A good oops

Nicholas Lemann, dean of Columbia’s Graduate School of Journalism, accidentally sent his class his self-evaluation intended for the university provost. No harm done, though. It’s an impressive document — it helps to hire New Yorker writers to pen memos — that sets out Lemman’s accomplishments and worldview. Here’s the bit, toward the end, that interested me:

I cannot be sure how long our school can continue to thrive if the profession it serves is not thriving. We have many advantages, including our financial resources, our location, our worldwide reputation, our strong relationships with employers, and the quality of our faculty and curriculum. We do not have the advantages almost all other journalism schools have: a large and not very job market-sensitive undergraduate student body and low tuition. In the short run, we are benefiting from journalism’s replacing older reporters with younger ones, but in the long run we must be as attentive to recruiting and to placement as possible, and we must teach our students to be journalists in ways that are as broadly applicable as possible geographically and across the different media.

I certainly agree that students must learn to apply journalism broadly — across all media, in other words.

But the larger question raised here is whether journalism schools should serve just professional journalists (that is, those who work, full-time, for journalistic institutions) — and, for that matter, whether schools can afford to do just that.

I haven’t blogged about this yet but I am coming to think that if, as I believe, N percent of journalistic effort will be undertaken by amateurs, then shouldn’t it be the mission of journalism schools to devote N percent of their education to helping those new practitioners do what they want to do better?

This is just my opinion — I’m by no means speaking for my school — and I haven’t thought through what this means. But I believe that like every other institution and industry in the Google Age, education will become more distributed, more open, less of a product and more of a process. More on that soon.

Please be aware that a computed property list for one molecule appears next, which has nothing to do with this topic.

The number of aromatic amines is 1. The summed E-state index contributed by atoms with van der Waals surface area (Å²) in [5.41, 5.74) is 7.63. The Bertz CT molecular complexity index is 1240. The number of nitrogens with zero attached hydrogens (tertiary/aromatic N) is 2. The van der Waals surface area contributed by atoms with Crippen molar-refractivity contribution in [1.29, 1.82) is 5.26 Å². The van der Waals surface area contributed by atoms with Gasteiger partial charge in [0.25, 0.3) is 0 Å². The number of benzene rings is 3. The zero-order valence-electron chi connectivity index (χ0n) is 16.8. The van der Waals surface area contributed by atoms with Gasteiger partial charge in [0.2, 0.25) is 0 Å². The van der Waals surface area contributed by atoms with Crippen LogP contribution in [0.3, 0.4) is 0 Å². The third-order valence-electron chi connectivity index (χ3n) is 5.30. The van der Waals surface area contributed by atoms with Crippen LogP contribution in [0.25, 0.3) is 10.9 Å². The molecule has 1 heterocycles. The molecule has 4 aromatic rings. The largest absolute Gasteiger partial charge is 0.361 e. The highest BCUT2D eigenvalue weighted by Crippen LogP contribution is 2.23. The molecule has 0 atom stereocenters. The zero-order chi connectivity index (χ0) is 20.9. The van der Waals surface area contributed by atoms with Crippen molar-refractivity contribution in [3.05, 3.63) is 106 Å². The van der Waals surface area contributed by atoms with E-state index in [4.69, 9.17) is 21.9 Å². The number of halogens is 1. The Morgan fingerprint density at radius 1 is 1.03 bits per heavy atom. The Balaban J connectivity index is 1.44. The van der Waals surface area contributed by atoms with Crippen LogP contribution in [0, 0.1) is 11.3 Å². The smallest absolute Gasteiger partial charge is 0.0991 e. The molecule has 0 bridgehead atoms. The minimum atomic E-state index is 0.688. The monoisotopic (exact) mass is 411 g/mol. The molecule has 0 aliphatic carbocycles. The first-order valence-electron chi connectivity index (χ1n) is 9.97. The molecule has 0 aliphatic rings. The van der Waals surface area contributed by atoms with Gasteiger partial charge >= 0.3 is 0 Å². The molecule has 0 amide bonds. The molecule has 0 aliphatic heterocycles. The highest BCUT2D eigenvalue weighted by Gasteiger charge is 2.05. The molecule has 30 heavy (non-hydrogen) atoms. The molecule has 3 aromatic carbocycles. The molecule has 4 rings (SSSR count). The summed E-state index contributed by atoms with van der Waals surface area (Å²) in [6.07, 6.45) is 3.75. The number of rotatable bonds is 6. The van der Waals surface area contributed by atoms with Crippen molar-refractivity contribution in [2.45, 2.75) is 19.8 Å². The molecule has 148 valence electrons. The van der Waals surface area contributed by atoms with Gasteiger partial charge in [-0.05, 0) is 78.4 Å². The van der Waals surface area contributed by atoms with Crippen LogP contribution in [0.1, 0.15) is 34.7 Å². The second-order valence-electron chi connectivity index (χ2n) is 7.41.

Lemann continues:

I don’t think I have been nearly effective enough in persuading either our own Journalism School community, or other journalism schools, or the wider world of the profession, that the professional education of a journalist should include intellectual content. The primary orientation of journalism schools, including ours, is toward conferring skills associated with entry-level practice; almost the entire discourse in journalism education is internal to journalism and concerned with professional norms and practices, rather than with how to understand the world we are supposed to cover.

This has been Lemann’s crusade: to bring professionalism — which I now read more as intellectualism — to the craft. I don’t disagree that this can be a worthy goal. What’s fascinating about Lemann’s memo is the glimpse it provides into his ambition: He wishes he could have transformed the Columbia program along these lines — changing the existing master of science program rather than adding a master of arts program — and that he could do likewise to America’s journalism schools.

It’s a proper question that I’ll oversimply, as is my blogger’s habit: How do we make reporters smarter about what they cover? Putting aside debates about which should dominate journalism education — skills or intellectual rigor — here, too, I wonder whether the coming distributed architecture of education will make a difference for journalism students and practicing journalists. What should specialized and continuing education look like in a period of more rapid change and broader opportunity? What should our ethic of education be? Should we expect that reporters covering, say, business learn the fundamentals of accounting and make it easy for them to do so?